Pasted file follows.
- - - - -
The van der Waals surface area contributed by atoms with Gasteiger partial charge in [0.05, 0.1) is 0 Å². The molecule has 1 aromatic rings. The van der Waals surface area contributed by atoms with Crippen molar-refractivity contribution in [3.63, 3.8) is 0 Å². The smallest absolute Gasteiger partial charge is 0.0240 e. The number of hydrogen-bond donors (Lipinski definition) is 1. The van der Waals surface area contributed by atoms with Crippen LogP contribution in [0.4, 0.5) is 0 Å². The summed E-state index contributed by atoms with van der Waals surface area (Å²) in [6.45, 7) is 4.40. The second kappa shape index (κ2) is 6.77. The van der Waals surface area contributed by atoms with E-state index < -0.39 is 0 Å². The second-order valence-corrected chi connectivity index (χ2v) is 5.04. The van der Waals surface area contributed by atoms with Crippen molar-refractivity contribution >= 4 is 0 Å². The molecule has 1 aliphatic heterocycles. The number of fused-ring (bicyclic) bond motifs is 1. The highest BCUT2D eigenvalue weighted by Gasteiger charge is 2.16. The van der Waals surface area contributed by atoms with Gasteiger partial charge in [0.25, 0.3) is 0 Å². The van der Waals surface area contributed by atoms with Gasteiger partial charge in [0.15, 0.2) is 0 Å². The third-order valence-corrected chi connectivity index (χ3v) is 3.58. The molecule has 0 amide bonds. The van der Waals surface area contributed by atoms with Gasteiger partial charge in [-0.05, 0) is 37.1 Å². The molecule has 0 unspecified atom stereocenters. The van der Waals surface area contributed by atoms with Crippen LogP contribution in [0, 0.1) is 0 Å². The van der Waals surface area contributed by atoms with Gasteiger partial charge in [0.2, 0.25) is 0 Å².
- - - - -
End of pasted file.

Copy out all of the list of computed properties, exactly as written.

The van der Waals surface area contributed by atoms with Gasteiger partial charge in [0.05, 0.1) is 0 Å². The molecule has 1 aromatic rings. The van der Waals surface area contributed by atoms with Crippen molar-refractivity contribution in [3.63, 3.8) is 0 Å². The smallest absolute Gasteiger partial charge is 0.0240 e. The number of hydrogen-bond donors (Lipinski definition) is 1. The van der Waals surface area contributed by atoms with Crippen LogP contribution in [0.4, 0.5) is 0 Å². The summed E-state index contributed by atoms with van der Waals surface area (Å²) in [6.45, 7) is 4.40. The second kappa shape index (κ2) is 6.77. The van der Waals surface area contributed by atoms with E-state index < -0.39 is 0 Å². The second-order valence-corrected chi connectivity index (χ2v) is 5.04. The van der Waals surface area contributed by atoms with Crippen molar-refractivity contribution >= 4 is 0 Å². The molecule has 1 aliphatic heterocycles. The number of fused-ring (bicyclic) bond motifs is 1. The highest BCUT2D eigenvalue weighted by Gasteiger charge is 2.16. The van der Waals surface area contributed by atoms with Gasteiger partial charge in [0.25, 0.3) is 0 Å². The van der Waals surface area contributed by atoms with Gasteiger partial charge in [0.15, 0.2) is 0 Å². The third-order valence-corrected chi connectivity index (χ3v) is 3.58. The molecule has 0 amide bonds. The van der Waals surface area contributed by atoms with Gasteiger partial charge in [-0.05, 0) is 37.1 Å². The molecule has 0 unspecified atom stereocenters. The van der Waals surface area contributed by atoms with Crippen LogP contribution in [0, 0.1) is 0 Å². The van der Waals surface area contributed by atoms with Gasteiger partial charge in [0.2, 0.25) is 0 Å².